Signs and wonders

  • Question 114: From LJ, USA

    This answer on freelance theology is sponsored by

    Dear freelance theology: I see the use of the term(s) “signs and wonders” numerous times in the New Testament, particularly in the Gospels signifying Jesus’ ministry. In my reading of Christian books, I cannot seem to find a description or definition of exactly what “signs and wonders” are. I see where “wonders” could mean the miracles themselves that Jesus performed, but what is a “sign” that Jesus would have used and what is its significance? Can you help me out, please.

    There are several Greek words used for miracles in the New Testament. Words like dunameis (powerful act) or teraton (literally ‘wonders’) are frequently used, as well as the word semeia meaning ‘signs’.

    Generally the attitude of the gospel writers is that miracles testify to the truth of Christianity. In Romans chapter 15, verse 19, Paul links his performance of miracles with the conversion of gentile believers. When Jesus is asked by John the Baptist’s followers whether he is the messiah, he instructs them to: “Go back and report to John what you have seen and heard: The blind receive sight, the lame walk, those who have leprosy are cured, the deaf hear, the dead are raised…” (Luke chapter 7, verse 22). The miracles are the ‘proof’ as it were of Jesus’ messiah-ship.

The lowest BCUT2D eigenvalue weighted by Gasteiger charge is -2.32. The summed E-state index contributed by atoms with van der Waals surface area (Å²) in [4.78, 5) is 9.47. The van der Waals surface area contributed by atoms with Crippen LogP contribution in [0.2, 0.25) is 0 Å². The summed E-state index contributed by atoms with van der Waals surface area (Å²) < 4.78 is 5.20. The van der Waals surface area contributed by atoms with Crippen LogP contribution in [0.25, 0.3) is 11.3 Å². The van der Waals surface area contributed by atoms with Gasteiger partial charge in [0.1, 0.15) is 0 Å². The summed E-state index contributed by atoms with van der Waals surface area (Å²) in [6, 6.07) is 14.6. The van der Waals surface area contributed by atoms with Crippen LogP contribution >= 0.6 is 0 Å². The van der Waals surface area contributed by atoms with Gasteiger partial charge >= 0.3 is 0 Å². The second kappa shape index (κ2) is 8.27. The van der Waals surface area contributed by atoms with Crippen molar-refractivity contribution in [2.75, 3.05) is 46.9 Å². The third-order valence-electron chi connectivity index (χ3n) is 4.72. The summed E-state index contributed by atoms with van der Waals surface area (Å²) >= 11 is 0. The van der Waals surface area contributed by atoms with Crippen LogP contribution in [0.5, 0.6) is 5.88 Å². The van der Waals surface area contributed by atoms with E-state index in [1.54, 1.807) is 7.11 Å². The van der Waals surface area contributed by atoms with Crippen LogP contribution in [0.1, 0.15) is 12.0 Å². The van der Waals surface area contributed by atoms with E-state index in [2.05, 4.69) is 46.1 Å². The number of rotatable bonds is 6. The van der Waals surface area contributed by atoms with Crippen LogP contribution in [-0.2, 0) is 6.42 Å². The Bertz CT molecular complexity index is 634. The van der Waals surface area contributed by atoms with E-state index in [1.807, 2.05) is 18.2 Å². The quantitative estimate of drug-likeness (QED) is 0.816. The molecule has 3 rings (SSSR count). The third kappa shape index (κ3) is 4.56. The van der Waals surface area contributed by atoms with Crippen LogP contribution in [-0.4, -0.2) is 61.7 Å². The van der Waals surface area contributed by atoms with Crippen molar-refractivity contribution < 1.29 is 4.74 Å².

As such, the miracles were also ‘signs’ to those who had the ability to see deeper. This is drawn out explicitly in the fourth gospel, where the author doesn’t include the huge number of miracles attested to in the Synoptic gospels, but those miracles that are included are referred to as a ‘signs’.

    There is a large amount of symbolism at work, so for example the healing of a man born blind in John chapter 9 is contrasted with the ‘spiritual blindness’ of the Pharisees. The miraculous provision of wine at the wedding in Cana (John chapter 2) contains a huge amount of theological symbolism, not least in the use of water that was intended for Jewish purification rites being transformed.

    The ‘sign’ then is the deeper meaning of a reported miracle, either in attesting to who Jesus really is, or making some kind of theological point.

    Thanks for your question, LJ.

    This answer was sponsored by Xen10, the web hosts with standards. For a full price-list and a very friendly service, please visit

    To find out how you can support freelance theology by sponsoring an answer, please write by using the ‘ask your question’ button.

    Posted on